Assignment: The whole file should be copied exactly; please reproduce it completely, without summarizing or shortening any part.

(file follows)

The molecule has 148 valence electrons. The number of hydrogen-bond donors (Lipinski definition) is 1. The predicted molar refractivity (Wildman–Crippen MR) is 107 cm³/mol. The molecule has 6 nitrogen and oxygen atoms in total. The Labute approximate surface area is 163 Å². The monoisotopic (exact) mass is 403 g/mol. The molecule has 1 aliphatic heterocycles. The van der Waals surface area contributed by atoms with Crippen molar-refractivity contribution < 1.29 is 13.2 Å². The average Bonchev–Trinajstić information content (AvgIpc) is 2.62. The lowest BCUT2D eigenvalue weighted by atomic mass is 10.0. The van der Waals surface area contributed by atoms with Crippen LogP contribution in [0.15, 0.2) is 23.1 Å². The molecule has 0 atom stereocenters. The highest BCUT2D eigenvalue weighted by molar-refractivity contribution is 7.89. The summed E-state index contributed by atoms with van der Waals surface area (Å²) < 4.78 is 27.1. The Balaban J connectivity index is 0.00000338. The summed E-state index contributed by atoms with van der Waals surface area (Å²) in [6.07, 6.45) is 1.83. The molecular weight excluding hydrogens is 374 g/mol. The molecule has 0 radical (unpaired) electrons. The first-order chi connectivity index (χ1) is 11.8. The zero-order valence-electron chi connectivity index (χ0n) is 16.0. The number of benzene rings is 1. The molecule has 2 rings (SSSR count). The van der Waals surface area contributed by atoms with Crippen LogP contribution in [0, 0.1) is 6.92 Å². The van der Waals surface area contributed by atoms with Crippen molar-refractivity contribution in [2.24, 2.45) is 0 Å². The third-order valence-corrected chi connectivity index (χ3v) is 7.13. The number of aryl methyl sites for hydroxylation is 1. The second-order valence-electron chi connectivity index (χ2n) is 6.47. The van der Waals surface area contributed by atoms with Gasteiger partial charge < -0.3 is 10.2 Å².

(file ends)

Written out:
The molecule has 148 valence electrons. The number of hydrogen-bond donors (Lipinski definition) is 1. The predicted molar refractivity (Wildman–Crippen MR) is 107 cm³/mol. The molecule has 6 nitrogen and oxygen atoms in total. The Labute approximate surface area is 163 Å². The monoisotopic (exact) mass is 403 g/mol. The molecule has 1 aliphatic heterocycles. The van der Waals surface area contributed by atoms with Crippen molar-refractivity contribution < 1.29 is 13.2 Å². The average Bonchev–Trinajstić information content (AvgIpc) is 2.62. The lowest BCUT2D eigenvalue weighted by atomic mass is 10.0. The van der Waals surface area contributed by atoms with Crippen LogP contribution in [0.15, 0.2) is 23.1 Å². The molecule has 0 atom stereocenters. The highest BCUT2D eigenvalue weighted by molar-refractivity contribution is 7.89. The summed E-state index contributed by atoms with van der Waals surface area (Å²) < 4.78 is 27.1. The Balaban J connectivity index is 0.00000338. The summed E-state index contributed by atoms with van der Waals surface area (Å²) in [6.07, 6.45) is 1.83. The molecular weight excluding hydrogens is 374 g/mol. The molecule has 0 radical (unpaired) electrons. The first-order chi connectivity index (χ1) is 11.8. The zero-order valence-electron chi connectivity index (χ0n) is 16.0. The number of benzene rings is 1. The molecule has 2 rings (SSSR count). The van der Waals surface area contributed by atoms with Crippen LogP contribution in [0, 0.1) is 6.92 Å². The van der Waals surface area contributed by atoms with Crippen molar-refractivity contribution in [2.24, 2.45) is 0 Å². The third-order valence-corrected chi connectivity index (χ3v) is 7.13. The number of aryl methyl sites for hydroxylation is 1. The second-order valence-electron chi connectivity index (χ2n) is 6.47. The van der Waals surface area contributed by atoms with Gasteiger partial charge < -0.3 is 10.2 Å².